In no particular order:

1. You seem to have pre-pay for gas everywhere that we went. I never seem to have to do this up here. Although I don’t frequent downtown Toronto gas stations that often, I don’t ever remember having to pay before I pump (unless it’s via debit/credit card at the pump).

2. Southern hospitality is definitely not a myth. The hotel, airport and restaurant staff we dealt with seemed significantly more friendly and helpful than they are around here.

3. Maybe it’s just me, but it always seems like the US is lacking in middle class. There seem to be a lot of people with large cars, large homes and money to burn, and a lot of people with very little. Homes seem either huge and pretty or small and decrepit. A lot of people at each end of the scale and not so many in-between. Up here it seems like there are a lot more people “in-between”.

4. There are a lot of abandoned buildings and malls. Stores move to new locations and the old malls remain partially empty or completely abandoned. This seems more prevalent in Western NY, but I saw the same thing in Myrtle Beach. In southern Ontario old buildings get torn down and replaced, they’re not just left to sit. I’m not sure why this is so. Maybe it’s the real estate laws, or maybe something else.

5. People in the states seem to eat out at restaurants *a lot*. In Cheektowaga I was mystified as to why the IHOP was full of people at 9pm. Granted Myrtle Beach is a bit skewed as it is full of tourist-types, but even the smallest, greasiest looking places seem to be doing a brisk business on week nights.

6. Portions in US restaurants are huge compared to those here. My in-laws love this since they are all about the portion vs. cost relationship. I won’t lie. My belly loves this also. But when you order a plate of spaghetti from the kid’s menu you get a full size heap of pasta along with a huge side of fries. My daughter is currently in veggie rehab since arriving back. It does seem like you’re getting ripped off when you get back here. 😉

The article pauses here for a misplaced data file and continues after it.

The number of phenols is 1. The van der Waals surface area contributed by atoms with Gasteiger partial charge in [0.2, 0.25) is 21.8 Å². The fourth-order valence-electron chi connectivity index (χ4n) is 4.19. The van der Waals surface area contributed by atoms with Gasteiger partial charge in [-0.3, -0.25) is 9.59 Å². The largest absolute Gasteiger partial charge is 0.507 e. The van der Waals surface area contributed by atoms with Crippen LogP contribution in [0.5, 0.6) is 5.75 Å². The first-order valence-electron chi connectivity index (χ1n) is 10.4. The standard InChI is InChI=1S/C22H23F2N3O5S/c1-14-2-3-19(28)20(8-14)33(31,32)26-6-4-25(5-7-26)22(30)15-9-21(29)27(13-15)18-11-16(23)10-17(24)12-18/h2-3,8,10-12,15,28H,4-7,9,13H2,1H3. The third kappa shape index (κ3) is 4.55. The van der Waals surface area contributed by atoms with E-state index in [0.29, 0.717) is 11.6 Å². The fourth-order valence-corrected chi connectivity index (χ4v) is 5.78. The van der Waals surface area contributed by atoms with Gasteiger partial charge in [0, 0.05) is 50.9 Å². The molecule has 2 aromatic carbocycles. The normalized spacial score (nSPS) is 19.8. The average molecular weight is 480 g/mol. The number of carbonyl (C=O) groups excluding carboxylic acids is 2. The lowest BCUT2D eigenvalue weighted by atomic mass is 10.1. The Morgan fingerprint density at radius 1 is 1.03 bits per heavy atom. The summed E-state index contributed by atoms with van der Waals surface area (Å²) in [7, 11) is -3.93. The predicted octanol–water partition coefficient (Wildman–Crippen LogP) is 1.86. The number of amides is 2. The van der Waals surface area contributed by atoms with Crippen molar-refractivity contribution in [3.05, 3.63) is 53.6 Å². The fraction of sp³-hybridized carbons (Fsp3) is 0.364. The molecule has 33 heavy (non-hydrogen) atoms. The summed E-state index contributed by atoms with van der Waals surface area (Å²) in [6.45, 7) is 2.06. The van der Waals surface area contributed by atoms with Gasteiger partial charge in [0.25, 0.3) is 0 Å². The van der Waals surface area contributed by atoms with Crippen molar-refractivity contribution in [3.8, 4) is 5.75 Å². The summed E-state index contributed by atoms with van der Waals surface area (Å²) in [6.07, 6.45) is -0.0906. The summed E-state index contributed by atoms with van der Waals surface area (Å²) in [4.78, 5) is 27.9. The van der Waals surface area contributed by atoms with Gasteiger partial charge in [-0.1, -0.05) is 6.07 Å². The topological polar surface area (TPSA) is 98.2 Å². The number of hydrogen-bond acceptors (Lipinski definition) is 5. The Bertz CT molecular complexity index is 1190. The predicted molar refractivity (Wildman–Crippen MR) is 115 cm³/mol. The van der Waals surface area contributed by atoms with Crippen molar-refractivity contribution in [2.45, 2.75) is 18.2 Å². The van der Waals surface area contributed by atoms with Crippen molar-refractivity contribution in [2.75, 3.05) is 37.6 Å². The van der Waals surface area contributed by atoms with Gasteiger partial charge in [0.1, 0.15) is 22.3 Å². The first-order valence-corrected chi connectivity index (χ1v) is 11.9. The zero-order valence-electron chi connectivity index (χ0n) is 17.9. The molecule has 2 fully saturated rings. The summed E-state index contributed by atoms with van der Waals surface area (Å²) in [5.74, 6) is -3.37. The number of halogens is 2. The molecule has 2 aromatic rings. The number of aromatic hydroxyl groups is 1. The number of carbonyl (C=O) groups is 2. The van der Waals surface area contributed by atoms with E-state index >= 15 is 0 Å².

7. Quality fruits and veggies seem in short supply in the grocery stores. And the stuff they do have is significantly more expensive than it is here. I noticed this in Western NY as well as down south. Maybe something to do with the freeze in California?

8. This is weird, but I noticed a lot of people buying food in gas bar/convenience stores. To me it is strange to see a guy perusing the hot cashews or hotdog rollers in a gas bar. I had to line up behind 6 people at a convenience store when buying some milk. Four of those six people were buying food to eat (Little Debbie cakes, microwaved sandwiches and the like). Our gas bars have a small refrigerated section holding microwavable sandwiches, but I’ve never in the past ten years actually seen anyone buying or eating them.

9. Gospel shows and Evangelicals seem to clog the Sunday morning cable channels. While we have our fair share of evangelicals on Sunday mornings, you definitely see and notice how religion seems to play a much more prominent role in the US. The alternatives seemed to be infomercials out the wazoo. It was either finding God, getting ripped abs, or running whole meals through a juicer!

Americans and Canadians share so much culture that it’s hard to believe you could ever tell the difference. It’s actually quite surprising that there are any differences at all, but there are.

Have I generalized too much, have I got it all wrong? Please educate me.